Red light anecdotally has been regarded by plants growers as more effective in photosynthesis for plants than blue light. Red light is within the PAR spectrum is incredibly important for plants. This is because Red Light fits with the absorption peak of chlorophylls. The absorption peak of chlorophylls in photosynthesis produces sugars and carbons which are essential for the growth of a plant. Although plants can just be grown under red light it is a better idea to grow plants under a wider spectrum of light. In regards to Far Red light, it is out of the PAR spectrum, however plants do use far red light for seeding germination and within vegetative and flowering stages. For the majority of stages of plant growth, it would be suggested to have a high ration of red: far red light to prevent the stems from growing too much. However, to promote flowering the plant could be exposed to short term high amounts of far red light to increase the plant’s flowering.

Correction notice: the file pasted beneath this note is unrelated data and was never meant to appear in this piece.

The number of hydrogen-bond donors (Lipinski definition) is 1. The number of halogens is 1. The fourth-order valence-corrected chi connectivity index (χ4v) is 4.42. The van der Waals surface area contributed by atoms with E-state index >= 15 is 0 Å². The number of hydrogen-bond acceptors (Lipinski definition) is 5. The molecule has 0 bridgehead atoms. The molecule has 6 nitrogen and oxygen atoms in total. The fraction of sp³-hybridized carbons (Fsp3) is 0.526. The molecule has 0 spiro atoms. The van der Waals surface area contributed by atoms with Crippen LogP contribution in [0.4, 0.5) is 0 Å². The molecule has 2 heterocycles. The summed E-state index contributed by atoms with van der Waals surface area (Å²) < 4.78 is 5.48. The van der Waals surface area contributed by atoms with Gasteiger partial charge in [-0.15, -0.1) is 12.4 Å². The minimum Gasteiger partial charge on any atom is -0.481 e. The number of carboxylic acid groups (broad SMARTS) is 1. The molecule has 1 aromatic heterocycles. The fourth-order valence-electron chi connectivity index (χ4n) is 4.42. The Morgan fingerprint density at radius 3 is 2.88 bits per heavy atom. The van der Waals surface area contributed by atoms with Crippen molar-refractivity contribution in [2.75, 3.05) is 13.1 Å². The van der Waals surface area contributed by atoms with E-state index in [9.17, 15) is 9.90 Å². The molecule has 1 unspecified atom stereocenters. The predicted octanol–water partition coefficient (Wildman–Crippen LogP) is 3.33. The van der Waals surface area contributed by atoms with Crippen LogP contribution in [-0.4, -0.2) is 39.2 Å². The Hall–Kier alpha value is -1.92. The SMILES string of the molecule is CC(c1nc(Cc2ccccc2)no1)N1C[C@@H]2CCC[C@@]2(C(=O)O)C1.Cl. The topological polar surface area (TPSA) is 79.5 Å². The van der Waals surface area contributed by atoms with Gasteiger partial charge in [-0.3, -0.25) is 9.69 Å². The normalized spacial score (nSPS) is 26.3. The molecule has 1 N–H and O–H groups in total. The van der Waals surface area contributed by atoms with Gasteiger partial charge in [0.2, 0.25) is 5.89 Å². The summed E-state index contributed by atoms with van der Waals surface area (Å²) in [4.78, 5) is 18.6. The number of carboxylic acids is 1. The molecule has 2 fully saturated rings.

Green Light (500nm-600nm)

Green light has a mixed reception in comparison to blue or red light when to comes to full spectrum grows. Lights do have higher ratios of blue and red light due to their efficiency and effects on photosynthesis. However, it is important not to miss out on green light. A plant exposed to a full spectrum beam will reflect back around 5%-10% of green light and the rest is absorbed. Since green light can be transmitted from one leaf to the leaves below, green light photons are crucial to having well balanced leaves and plants. Although it would stunt the growth of a plant to just grow under green light, recent studies in other types of plants have shown that a mixture of red, blue and green has increased the growth of up to 24% over just using red and blue light! Nevertheless, it is important to state that these studies were not conducted on plants. In relation to the study mentioned, I’ve also noticed that if you grow plants under just blue and red light the leaves will appear darker. To me this doesn’t look as attractive and the plant does appear less healthy. However, I would need to look into it further to find out if this is true.

Conclusion of Full Spectrum Grow Lights and Plants Grow